September 11th, 2019
A challenge from an environmental NGO in relation to the lack of public access to documents for legal cases has been referred to the Court of Justice of the EU (CJEU).
The case stems from a 2016 request from Friends of the Irish Environment (FIE) for access to documents from an environmental case that it was not involved with but had an interest in the arguments made in the case.
FIE wrote to the Courts Service requesting access to the documents in line with the principles of access to environmental information outlined in international conventions and European and national law.
FIE argued that members of the public who may wish to take similar environmental challenges in the future are missing out on access to important documents that could benefit their arguments and allow them to see what evidence was presented in previous cases.
Traditionally, the Courts Service of Ireland only allowed for parties to legal hearings and their lawyers to request access to litigation documents such as statements of defence, affidavits, and written submissions.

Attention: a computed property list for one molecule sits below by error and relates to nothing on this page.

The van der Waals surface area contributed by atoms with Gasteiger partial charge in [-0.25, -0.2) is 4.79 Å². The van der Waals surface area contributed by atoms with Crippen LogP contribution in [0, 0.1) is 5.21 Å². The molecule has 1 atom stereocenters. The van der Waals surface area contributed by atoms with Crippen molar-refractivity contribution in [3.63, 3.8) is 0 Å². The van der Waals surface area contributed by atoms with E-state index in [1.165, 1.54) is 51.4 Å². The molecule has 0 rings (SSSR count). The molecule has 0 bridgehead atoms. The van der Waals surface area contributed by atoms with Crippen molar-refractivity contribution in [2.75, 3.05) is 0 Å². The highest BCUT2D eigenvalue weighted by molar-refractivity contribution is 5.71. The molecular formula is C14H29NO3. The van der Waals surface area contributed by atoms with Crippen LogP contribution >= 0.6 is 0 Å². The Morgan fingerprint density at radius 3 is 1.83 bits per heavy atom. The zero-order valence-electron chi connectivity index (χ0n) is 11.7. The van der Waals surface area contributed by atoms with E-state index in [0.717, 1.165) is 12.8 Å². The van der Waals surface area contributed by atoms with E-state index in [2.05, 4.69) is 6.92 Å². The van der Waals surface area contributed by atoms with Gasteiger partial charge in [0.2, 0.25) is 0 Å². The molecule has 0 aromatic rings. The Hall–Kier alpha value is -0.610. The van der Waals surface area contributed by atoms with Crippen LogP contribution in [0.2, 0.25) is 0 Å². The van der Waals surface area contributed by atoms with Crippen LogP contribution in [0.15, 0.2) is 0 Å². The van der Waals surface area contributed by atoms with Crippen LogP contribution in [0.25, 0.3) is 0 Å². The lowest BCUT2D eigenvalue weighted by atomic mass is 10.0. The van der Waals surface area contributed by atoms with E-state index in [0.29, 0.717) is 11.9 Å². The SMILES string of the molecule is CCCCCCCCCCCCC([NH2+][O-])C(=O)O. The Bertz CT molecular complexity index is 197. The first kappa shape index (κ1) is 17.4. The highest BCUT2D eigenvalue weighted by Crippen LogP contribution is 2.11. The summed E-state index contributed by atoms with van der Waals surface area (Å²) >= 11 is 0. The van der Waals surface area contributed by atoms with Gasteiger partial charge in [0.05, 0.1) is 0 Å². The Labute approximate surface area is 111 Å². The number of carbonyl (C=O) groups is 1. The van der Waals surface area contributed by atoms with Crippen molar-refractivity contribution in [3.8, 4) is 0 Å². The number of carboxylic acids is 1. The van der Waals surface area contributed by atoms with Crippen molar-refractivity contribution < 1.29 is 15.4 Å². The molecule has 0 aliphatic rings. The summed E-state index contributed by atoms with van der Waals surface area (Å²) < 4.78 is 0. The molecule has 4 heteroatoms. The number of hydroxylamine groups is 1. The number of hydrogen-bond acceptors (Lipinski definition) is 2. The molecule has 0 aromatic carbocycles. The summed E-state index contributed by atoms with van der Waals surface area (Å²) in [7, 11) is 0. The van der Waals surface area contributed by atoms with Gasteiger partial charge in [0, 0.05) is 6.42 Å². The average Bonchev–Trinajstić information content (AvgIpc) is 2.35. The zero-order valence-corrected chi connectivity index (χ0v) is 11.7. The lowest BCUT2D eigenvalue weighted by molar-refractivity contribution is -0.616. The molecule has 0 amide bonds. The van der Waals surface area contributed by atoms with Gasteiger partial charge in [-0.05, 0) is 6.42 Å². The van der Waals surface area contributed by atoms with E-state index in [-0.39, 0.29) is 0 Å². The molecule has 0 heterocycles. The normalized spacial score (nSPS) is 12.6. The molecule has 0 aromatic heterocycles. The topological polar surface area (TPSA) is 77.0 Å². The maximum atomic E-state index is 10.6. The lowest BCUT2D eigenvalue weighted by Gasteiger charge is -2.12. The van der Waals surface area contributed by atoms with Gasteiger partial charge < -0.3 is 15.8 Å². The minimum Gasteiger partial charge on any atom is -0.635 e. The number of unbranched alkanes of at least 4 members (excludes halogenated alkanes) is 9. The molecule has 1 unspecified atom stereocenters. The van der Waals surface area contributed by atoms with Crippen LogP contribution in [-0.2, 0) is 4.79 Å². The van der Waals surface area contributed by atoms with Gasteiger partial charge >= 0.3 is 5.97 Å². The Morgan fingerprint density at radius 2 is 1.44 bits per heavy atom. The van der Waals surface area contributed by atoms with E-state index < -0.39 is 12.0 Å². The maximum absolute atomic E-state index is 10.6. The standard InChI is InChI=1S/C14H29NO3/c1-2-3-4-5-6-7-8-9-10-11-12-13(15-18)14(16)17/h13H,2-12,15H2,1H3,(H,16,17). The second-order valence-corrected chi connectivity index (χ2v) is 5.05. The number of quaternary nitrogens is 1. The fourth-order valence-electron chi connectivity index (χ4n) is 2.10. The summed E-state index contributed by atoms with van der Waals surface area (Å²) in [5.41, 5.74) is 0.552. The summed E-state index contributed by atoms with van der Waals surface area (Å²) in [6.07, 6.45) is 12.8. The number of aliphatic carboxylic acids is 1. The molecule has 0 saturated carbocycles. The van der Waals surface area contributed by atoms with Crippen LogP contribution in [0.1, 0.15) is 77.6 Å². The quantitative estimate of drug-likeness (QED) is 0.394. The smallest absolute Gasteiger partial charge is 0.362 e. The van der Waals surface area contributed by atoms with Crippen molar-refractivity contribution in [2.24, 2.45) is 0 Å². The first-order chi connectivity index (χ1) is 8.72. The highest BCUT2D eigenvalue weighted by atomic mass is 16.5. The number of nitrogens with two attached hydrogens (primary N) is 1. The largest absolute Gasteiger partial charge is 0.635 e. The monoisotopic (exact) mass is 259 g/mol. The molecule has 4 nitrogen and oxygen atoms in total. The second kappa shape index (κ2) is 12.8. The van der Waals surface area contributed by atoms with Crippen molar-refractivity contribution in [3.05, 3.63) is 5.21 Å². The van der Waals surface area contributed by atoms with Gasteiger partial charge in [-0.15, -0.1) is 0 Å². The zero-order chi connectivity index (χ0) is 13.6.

Additional access under certain criteria was granted to journalists last year, however, members of the public still cannot access documents, even where documents are prepared for the State or public bodies using public funds.
While judgements are made available on the Courts Service’s website, the only way for the public to obtain detailed knowledge of ongoing case proceedings is to attend court hearings and take notes.
The Courts Service refused access to the documents following which FIE appealed the decision to the Commissioner for Environmental Information who ruled in favour of the Courts Service in 2017.
FIE appealed the decision to the High Court in September 2017 and after a two-day hearing in April 2019 Ms Justice Miriam O’Regan adjourned the case in order to ask the CJEU for a preliminary ruling on a point of EU law concerning public access to environmental information.
The CJEU is also examining specific questions in relation to FIE’s challenge of a proposed liquefied natural gas terminal close to the Shannon Estuary. FIE has several other important cases currently before the Irish courts, including the much-publicised Climate Case Ireland challenging the State’s mitigation plan.
A judgement is expected on 19 September, and the following day another ruling is due in relation to the group’s challenge of new regulations to take large-scale peat extraction outside of the planning regime.
The group is also challenging the climate ambition of the National Development Plan, as well as unauthorised large-scale peat extraction sites, and is part of a pan-European project critical of the EU’s treatment of forest biomass as a renewable and carbon-neutral fuel.